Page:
Romantic comedies or Rom-coms are not a new genre. Love stories have been told in the past too and will be told in the future. Every rom-com has a bit of predictability in it but still every now and then, a 'Jab We Met' comes. A film which has that special visual treatment, powerful performances, gratifying moments and a good feel to them. London Paris New York (LPNY) is one of those special films.
Set in three lovely cities of the world and spread over more than half a decade, LPNY is a story of Nikhil (Ali Zafar) a happy-go-lucky charming boy and Lalitha (Aditi Rao Hyderi) a simple, nerdy Madrasi girl falling in love with each other thrice in six years.
And that's it.
That's all LPNY is. No impediments, no pretentiousness, no preaching, no 'zaalim samaaj' and even no supporting cast. The only third person with a line to say is Dilip Tahil who appears in the last ten minutes of the film.
The first few looks of the film give an impression that it has shades of 'When Harry Met Sally' which has already been done in Bollywood (Hum Tum), however, LPNY is a different story with a different treatment. In fact, it's closer to '500 Days of Summer' and also has a peculiar similarity with 'Rodger Dodger' because of its heavy dependence on dialogue between only two main characters. Nonetheless, LPNY is a lot simpler than any of these movies. Instead of relying on twists and complications of the plot, it thrives on performances and the affability of the lead characters.
It's a short film of less than two hours, one of the strongest points of the film because of which it does not drag at any point and is fairly gripping for a simple story. The first story of London is a bit tacky and one takes some time to get comfy with the characters specially the extrovert Nikhil. As the story moves forward, the entertainment and audience engagement bars go up. Paris story is better than London and then New York wins from Paris hands down. The climax is beautiful. Watch out for the penultimate sequence at Hudson River; best scene of the movie. The film could have finished at that point and it would have ended at a high second to no other love story of recent times. No complains though.
Ali Zafar is dynamite. 5,000 tons of talent. Besides being the lead actor in the film, he is the music director, singer and lyricist as well. While he has done well on all the fronts; acting still takes the cake. In Tere Bin Laden, you were convinced on his comic timing but needed convincing on his ability to handle emotional scenes as TBL had none. LPNY has shown the audience his flexibility, range and ability to carry the film on his shoulders. He shows his emotional side and what a show this has been. His comic timing in London segment, impatience in Paris and outburst at the climax in New York… fantastic performance. Amazing screen presence and charm.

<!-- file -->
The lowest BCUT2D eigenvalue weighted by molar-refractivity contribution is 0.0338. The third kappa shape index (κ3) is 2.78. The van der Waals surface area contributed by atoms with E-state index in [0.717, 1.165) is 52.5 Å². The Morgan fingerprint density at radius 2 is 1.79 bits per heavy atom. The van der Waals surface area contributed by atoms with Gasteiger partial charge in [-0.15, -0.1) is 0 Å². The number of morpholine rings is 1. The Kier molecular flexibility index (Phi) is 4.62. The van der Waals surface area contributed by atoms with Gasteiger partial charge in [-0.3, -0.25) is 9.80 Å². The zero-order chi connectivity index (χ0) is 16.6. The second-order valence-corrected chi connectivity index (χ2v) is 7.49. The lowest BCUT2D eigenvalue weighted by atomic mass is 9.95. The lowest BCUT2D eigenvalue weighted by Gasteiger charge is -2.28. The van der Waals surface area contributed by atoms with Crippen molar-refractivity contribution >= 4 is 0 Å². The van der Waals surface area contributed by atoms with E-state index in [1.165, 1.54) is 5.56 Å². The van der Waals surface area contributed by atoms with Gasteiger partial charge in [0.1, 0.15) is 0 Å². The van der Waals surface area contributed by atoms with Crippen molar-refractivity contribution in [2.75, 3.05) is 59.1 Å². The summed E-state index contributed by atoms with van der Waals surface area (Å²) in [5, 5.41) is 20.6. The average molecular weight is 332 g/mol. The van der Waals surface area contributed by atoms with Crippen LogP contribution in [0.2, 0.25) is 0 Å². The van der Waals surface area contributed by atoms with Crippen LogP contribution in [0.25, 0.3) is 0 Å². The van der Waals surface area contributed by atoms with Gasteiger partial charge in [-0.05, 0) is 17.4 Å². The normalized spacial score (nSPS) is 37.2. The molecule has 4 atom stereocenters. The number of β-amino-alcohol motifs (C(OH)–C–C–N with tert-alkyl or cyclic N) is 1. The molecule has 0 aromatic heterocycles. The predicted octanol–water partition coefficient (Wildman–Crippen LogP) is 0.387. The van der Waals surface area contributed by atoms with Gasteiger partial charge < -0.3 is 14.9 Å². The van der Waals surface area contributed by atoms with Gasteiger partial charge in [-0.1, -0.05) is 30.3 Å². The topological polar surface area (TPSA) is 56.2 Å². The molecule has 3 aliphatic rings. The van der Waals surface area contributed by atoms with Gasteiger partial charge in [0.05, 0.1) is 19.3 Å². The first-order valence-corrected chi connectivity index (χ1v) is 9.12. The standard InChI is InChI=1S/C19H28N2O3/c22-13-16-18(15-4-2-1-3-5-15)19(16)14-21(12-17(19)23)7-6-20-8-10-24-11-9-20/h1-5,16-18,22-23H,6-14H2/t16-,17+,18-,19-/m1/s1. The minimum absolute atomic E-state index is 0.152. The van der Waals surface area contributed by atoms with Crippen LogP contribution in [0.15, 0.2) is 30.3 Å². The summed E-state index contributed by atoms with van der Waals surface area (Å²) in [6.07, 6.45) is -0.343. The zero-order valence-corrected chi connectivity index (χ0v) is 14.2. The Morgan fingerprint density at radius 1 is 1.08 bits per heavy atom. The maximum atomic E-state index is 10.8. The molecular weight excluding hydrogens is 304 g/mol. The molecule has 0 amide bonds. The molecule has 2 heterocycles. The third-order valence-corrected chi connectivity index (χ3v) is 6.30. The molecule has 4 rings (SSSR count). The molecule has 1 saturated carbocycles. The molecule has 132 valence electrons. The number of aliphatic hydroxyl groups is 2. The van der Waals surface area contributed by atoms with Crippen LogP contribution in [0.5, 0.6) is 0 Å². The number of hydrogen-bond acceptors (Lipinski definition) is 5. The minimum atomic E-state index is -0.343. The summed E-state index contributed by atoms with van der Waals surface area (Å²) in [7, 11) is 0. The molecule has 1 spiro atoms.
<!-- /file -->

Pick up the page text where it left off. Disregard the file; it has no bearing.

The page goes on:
Aditi Rao Hyderi is not far behind either. Her portrayal of Lalitha and transformation the character goes through are extremely natural hence authentic. Her adorably shy demeanor in the first story, sultry looks and heartbreak in the second and mature conduct in the third are absolutely brilliant. Her best performance after smaller roles in 'Yeh Saali Zindagi' and 'Rockstar'. She looks gorgeous in rain sequence in London and steals the hotel room scene in Paris which of course is a defining moment in the story too.
The third star of the film is Anu Menon. Anu too has worn multiple hats for the film. She has written the script, directed it and has also written the dialogues. Had I not known, I would have thought LPNY is an Imtiaz Ali film and that's a huge compliment for Anu. Her aesthetic senses deserve applause for the way he has handled intimate scenes between the lead pair. The story has been kept simple, narration even simpler while dialogues put soul in the film. They do get cheesy at times but that is the requirement for Nikhil's character build-up. Anu hasn't gone over the top and has kept the film as close to reality as possible. If there is a term 'Unrealistically Realistic', it fits LPNY. I can swear several guys have gone through what Nikhil goes through on the bench in London. Yes, it's that real. She also deserves credit for keeping the film short, not going beyond two hours by dragging the film needlessly. The credit for this should also go to the debutant editor Sally Salgoanker.
LPNY is exactly the way love stories should be made. Trendy, Urban and fairly realistic. It takes great courage to make an entire film for only two characters, played by new comers and that too a talkie one. Even if it does not win bumper opening at the box office, it will increase the audience size for Ali, Aditi and Anu significantly. A beautifully made artsy commercial film which deserves a successful run.